One of the project beneficiaries is Amparo Gutierrez. She and her family have been growing tomatoes and peppers on their family's plot and have been active participants in the training sessions:
 
"This project has been very positive for our family. We have started growing new crops on our small farm, and we are learning new ways to improve our production. This has helped us to generate more income for our family, and we can better provide for our children."
 
The field staff reports that the training element has gone well, particularly with students – though working with adults requires a different methodological approach. The small farmers being trained have used traditional production techniques their whole lives, and changing to new, more sustainable practices is always a challenge. We hope to harness their lessons learned as we continue to partner with others in the coffee industry on food security initiatives.
 
'Til next week,
Hannah
 
POSTED IN: Seeds
 
 
Les animamos pensar en como va a dar el informe y evaluar su proyecto al mismo tiempo que lo diseña. Haz click aquí para un ejemplo de como podría informarnos de su proyecto después de que esta cumplido. Tocando algunos de las temas claves es más importante que el formato que escoge.
 
POSTED IN: Seeds
 
 
We encourage you to think about how you will report on and evaluate your project at the same time that you design the project. Click here for an example of how you could report on your project after its completion. Covering some of the key topics you'll see there is more important than the actual format you choose.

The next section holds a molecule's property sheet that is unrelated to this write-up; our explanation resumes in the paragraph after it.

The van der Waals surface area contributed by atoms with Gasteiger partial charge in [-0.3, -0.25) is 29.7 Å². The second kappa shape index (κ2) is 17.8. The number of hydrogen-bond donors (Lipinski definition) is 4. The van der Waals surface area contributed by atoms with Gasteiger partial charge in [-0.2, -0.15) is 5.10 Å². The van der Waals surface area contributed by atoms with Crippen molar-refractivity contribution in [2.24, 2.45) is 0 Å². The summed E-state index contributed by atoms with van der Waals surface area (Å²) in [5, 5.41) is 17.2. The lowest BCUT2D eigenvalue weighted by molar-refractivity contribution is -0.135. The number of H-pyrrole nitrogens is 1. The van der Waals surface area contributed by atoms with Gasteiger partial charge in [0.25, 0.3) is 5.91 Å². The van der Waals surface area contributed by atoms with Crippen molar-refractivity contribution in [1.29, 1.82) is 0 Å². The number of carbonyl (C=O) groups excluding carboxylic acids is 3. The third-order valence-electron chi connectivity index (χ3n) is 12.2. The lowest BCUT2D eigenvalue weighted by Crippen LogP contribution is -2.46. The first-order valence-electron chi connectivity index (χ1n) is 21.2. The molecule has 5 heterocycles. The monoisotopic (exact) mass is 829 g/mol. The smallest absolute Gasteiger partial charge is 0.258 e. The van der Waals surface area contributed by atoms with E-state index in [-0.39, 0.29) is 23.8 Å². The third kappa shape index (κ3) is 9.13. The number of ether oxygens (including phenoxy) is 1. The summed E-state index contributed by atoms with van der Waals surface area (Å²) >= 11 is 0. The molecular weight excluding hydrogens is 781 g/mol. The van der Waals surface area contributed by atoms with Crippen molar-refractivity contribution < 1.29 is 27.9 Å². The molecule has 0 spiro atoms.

POSTED IN: Seeds
Seeds is an acronym that stands for Sustaining Environmental and Educational Development at Source. Our Seeds program was created to structure and define Counter Culture's monetary contributions to projects that are not coffee-quality-specific but still benefit our coffee-producing partners and their communities. To date, we have contributed a total of $24,963 to projects in 6 countries. We'd like to catch you up on the projects we have funded over the last couple of years through our Seeds program with an eye toward more regular updates of ongoing projects.
 
Our Fourth Project: The Social Impact of Microlots
CENFROCAFE Cooperative
San Ignacio, Peru
 
Hannah Popish (right) with one-time microlot producer Aquino Huachez Huachez on his farm in Peru.
This project was slightly different, as it involved yours truly, a contracted consultant at the time, helping to formalize a study and lead and analyze the research on the social impact of microlots. Together, Cenfrocafe cooperative and Counter Culture Coffee were able to gain greater understanding of the producers' and cooperative's perceptions of microlot production, and their hopes for the future. (Cenfrocafe brings us our Valle del Santuario and La Frontera coffees.)
 
The hypothesis prior to the study was that microlot coffee production may have both a positive and negative impact on communities. The positive impact on cooperative members could be felt by a sense of ownership of their product and a return on investment, while the negative impact could potentially be feelings of envy or competition that quality coffee production promotes among non-microlot members.
 
Data was collected through 13 semi-structured, open-ended, qualitative interviews with microlot and non-microlot members, two with promotores who work in these communities, and one facilitated community meeting with about 65 cooperative members. A few common themes emerged from the interviews, especially with regard to improvements that they believe would help more farmers produce microlots more consistently from year to year. Many growers requested greater definition of which coffee varieties to plant for better cup quality, and others noted a need for better coffee-drying infrastructure – namely, raised beds under plastic tarps. In general, producers did not have a sense of envy for their neighbors who received the microlot premium. Rather, the non-microlot recipients were excited for the microlot recipients and simply desired increased knowledge as to how they too could receive the premium.
 
Counter Culture and Cenfrocafe also agreed that more recognition of top producers – outside of the price premium – would serve an intangible but significant motivational purpose. We will work together on some form of reward or recognition for 2012.